Theme Composition vs Frameworks

For a long time, theme frameworks have been the primary alternative to building things from scratch in WordPress, and to a lesser extent, starter themes. There is a better way.

Starter Themes & Frameworks

Starter themes work on the paradigm of adding and replacing. You’re given a theme that represents the ‘halfway’ mark and add what you need to it, and replace the parts that don’t.

Frameworks are essentially extended starter themes that provide you with a way of doing things, and a sizeable API and library through which to do them that’s intended to save you time. Examples include Genesis, Hybrid, _s etc..

These ways of creating themes I will term development from foundations.

The problem here is that what you want to build doesn’t always fit the foundations provided. You have to kludge your theme to fit into the frameworks way of doing things, and make do with the trade-offs and design decisions that the framework made, trade-offs that were made for the generic case, not yours.

Theme Modules

Some have tried to get around this by trying to implement module systems. A starter theme comes with a large number of component modules which are then selectively included via a module loading mechanism.

While this is an improvement, it’s an incomplete form of the actual solution. This is because the module loading and bespoke module collection is a very loose albeit more flexible form of foundation, and one is still limited by which modules are available and their inclusion.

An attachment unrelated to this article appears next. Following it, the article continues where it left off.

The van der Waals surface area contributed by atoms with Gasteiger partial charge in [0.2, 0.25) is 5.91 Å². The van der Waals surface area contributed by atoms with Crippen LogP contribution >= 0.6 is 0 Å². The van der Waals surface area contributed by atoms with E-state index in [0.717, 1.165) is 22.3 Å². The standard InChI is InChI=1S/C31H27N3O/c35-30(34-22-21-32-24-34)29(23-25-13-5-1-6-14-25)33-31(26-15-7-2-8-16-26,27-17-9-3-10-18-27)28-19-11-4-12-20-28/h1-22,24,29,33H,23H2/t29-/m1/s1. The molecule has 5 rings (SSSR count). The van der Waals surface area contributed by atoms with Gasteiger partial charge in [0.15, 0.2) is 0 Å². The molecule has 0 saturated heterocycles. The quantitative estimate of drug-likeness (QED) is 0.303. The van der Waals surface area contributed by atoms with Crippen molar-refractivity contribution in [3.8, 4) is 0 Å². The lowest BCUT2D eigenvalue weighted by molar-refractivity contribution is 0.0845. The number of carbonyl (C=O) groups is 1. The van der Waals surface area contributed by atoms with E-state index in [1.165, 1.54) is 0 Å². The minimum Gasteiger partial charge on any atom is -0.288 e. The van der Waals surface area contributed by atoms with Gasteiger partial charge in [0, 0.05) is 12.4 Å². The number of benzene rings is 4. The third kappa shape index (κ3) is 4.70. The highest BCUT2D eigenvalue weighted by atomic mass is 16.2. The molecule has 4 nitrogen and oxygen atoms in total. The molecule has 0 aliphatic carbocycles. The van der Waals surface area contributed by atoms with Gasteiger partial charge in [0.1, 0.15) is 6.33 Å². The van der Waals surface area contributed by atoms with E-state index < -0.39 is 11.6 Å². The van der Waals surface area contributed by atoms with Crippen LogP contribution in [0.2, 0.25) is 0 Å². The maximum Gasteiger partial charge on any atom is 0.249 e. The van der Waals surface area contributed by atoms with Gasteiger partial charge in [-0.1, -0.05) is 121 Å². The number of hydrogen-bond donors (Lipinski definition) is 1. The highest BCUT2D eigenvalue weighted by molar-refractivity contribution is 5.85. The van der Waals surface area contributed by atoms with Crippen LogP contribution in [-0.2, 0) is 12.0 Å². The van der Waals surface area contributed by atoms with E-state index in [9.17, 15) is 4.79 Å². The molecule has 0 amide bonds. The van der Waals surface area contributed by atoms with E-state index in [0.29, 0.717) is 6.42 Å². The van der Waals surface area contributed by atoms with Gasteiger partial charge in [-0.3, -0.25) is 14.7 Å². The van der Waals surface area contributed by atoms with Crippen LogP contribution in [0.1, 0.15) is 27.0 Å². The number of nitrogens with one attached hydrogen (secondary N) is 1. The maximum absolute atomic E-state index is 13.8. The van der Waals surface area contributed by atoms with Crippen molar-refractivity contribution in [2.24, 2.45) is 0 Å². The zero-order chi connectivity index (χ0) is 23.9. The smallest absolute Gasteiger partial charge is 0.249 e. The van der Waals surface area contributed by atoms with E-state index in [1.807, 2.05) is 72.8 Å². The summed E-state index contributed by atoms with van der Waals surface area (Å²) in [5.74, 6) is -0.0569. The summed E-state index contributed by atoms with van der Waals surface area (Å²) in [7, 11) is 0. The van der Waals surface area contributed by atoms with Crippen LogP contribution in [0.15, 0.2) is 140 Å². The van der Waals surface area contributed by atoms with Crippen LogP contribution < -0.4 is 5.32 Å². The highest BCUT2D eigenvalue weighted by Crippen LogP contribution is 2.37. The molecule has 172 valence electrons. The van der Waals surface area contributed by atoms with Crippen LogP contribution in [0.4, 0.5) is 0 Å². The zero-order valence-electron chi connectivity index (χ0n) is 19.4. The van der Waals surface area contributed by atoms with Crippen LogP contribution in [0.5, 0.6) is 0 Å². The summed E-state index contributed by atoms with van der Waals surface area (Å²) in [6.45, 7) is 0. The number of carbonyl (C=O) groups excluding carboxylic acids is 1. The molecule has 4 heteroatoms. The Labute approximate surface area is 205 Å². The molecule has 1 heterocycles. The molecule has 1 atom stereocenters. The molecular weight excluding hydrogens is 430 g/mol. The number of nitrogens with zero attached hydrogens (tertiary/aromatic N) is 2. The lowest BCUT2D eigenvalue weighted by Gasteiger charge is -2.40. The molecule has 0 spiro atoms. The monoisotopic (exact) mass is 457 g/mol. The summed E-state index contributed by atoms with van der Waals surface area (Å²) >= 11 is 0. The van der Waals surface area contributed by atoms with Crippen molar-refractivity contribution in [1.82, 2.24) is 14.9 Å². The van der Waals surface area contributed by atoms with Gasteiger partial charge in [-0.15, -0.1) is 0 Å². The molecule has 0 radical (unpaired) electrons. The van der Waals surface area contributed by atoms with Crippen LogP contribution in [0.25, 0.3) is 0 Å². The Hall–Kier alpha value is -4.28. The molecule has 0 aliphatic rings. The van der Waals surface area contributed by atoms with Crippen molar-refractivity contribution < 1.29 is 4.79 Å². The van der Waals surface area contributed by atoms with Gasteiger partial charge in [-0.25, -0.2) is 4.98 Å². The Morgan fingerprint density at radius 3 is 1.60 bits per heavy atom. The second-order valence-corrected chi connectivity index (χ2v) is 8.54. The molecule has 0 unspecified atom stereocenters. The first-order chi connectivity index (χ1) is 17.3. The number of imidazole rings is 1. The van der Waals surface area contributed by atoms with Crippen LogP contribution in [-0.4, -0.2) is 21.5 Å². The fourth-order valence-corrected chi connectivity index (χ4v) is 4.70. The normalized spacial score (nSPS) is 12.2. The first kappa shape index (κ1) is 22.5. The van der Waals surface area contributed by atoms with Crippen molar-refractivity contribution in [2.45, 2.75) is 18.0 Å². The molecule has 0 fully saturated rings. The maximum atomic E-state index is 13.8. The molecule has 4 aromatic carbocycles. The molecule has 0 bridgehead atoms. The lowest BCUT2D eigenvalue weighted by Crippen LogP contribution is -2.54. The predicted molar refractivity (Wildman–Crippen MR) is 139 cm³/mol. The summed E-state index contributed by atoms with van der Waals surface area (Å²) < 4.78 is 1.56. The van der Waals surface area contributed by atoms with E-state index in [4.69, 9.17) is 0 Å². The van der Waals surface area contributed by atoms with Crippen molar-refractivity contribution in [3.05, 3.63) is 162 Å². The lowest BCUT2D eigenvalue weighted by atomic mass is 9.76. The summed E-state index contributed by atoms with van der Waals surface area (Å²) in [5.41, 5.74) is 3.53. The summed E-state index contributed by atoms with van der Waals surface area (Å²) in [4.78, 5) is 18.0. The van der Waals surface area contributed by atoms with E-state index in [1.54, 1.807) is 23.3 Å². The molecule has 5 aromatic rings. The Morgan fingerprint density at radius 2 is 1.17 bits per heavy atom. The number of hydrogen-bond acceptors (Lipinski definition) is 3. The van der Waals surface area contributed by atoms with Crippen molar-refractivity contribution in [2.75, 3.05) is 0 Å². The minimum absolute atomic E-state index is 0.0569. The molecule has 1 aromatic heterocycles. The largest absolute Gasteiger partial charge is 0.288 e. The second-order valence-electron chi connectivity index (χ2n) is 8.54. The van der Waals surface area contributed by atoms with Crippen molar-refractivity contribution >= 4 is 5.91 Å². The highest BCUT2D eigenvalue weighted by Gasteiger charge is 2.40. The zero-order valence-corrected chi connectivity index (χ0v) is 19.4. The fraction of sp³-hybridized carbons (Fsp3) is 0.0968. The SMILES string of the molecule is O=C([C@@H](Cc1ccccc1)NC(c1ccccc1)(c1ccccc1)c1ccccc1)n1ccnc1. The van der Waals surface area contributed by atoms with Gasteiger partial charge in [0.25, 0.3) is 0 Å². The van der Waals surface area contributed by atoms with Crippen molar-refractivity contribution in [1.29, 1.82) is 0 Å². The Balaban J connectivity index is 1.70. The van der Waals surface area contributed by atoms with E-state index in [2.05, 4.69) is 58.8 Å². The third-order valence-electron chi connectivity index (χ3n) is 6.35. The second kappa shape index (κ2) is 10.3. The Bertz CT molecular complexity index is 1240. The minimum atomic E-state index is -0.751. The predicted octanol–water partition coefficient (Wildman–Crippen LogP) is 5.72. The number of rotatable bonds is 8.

Composition Rather Than Framework

The alternative, is composition. Instead of building on top of something, take parts that already exist, and assemble them lego style. This way you write the glue that binds them together, rather than creating pieces to fit into predefined slots, and you can assemble them however you like.

To aid me in doing this I’m going to rely on the power of Composer, though tools such as git submodules or svn externals could be used.

In my scenario, I pick and choose packages that provide things I like, and then bundle them into my theme. I then initialise them in my functions.php and let the tools do the rest.

Imagine I did the following:

require: {
    "rarst/meadow": "*", // TWIG based templates
    "scribu/theme-wrappers": "*", // scribus theme wrappers
    "tomjn/theme-common-styles": "*", // a class or two that add some styling I use a lot like the left align images etc